|Turnagain Area Avalanche Advisory|
|Travel Advice: Heightened avalanche conditions on specific terrain features. Evaluate snow and terrain carefully; identify features of concern.||Likelihood of Avalanches: Natural avalanches unlikely; human-triggered avalanches possible.||Avalanche Size & Distribution: Small avalanches in specific areas; or large avalanches in isolated areas.|
|Travel Advice: Generally safe avalanche conditions. Watch for unstable snow on isolated terrain features.||Likelihood of Avalanches: Natural and human-triggered avalanches unlikely.||Avalanche Size & Distribution: Small avalanches in isolated areas or extreme terrain.|
|Show the Complete North American Avalanche Danger Scale|
We continue to have a MODERATE avalanche danger above treeline for wind slab avalanches, cornice falls and deep slab avalanches. Strong easterly winds, with 3-6" of snow overnight, will form soft wind slabs which could be fairly sensitive to human triggers. Girdwood Valley has seen 6-10" and if precipitation does not back off this morning as expected, the avalanche danger will increase in the Girdwood area. These slabs will be most likely found near ridgelines, rollovers and cross-loaded in gullies. Below treeline we have a LOW avalanche danger where light rain has been falling on a wet and crusty snowpack. There is a possibility of wet avalanches below treeline in areas outside the Turnagain Pass zone where higher amounts of precipitation has been recorded such as Girdwood Valley and Portage Valley.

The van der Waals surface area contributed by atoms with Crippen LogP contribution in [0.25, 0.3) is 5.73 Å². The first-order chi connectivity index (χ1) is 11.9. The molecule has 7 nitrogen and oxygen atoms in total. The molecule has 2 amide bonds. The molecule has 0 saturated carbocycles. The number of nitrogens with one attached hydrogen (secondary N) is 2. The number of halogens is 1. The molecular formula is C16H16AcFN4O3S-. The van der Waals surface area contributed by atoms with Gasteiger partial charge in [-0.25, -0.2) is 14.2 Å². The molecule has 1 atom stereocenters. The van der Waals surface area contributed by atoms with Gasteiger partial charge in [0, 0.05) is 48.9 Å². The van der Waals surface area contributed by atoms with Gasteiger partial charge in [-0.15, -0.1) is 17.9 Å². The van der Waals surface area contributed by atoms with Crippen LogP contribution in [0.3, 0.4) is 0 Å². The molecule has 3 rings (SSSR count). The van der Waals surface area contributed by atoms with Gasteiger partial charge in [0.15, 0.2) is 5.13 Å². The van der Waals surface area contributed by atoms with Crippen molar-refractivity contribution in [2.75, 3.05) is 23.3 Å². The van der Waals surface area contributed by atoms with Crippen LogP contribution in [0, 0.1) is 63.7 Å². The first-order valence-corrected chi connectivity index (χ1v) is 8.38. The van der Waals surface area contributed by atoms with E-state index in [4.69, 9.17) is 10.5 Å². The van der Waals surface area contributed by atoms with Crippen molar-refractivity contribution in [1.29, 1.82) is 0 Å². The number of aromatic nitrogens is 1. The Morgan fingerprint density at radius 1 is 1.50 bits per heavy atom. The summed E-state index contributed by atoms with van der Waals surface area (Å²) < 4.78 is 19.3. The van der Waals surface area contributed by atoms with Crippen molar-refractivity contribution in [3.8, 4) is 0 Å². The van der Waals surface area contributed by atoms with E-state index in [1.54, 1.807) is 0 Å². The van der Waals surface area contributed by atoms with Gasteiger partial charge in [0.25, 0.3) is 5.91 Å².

There were two skier/snowboarder triggered avalanches on Tincan yesterday, Saturday 2/2. There was no other avalanche activity seen or reported. It sounds like these were soft wind slabs formed on a rollover overlying a hard crust. Today similar conditions remain as winds have continued to blow moderate to strong from the east overnight, though should be on a decline through the day.
If skies clear enough today for travel above treeline, wind slab avalanches and cornice breaks will be the primary concern. Watching for areas with current or recent wind deposited snow will be key. These are likely to be found in the usual places: lee sides of ridgelines, rollovers and cross-loaded in gullies and sub-ridges. In areas around treeline where an old melt-freeze crusts sits under the snow that has accumulated the past few days, these slabs could be quite tender still as was seen yesterday. Slabs could range anywhere from 6” to 2’ and sussed out by watching for smooth rounded surfaces, stiff feeling snow and shooting cracks.
Below treeline, intermittent rain has been falling on snow for two days and today will be the third. Small wet loose avalanches were seen Friday with no new activity noted yesterday. The Turnagain Pass and Summit areas have only seen ~.5” of rain below 2,000’ during the past 48 hours while the Girdwood Valley has seen double that, ~1” in 48 hours. In valleys such as Girdwood and Portage, with higher amounts of rainfall, wet avalanches are possible.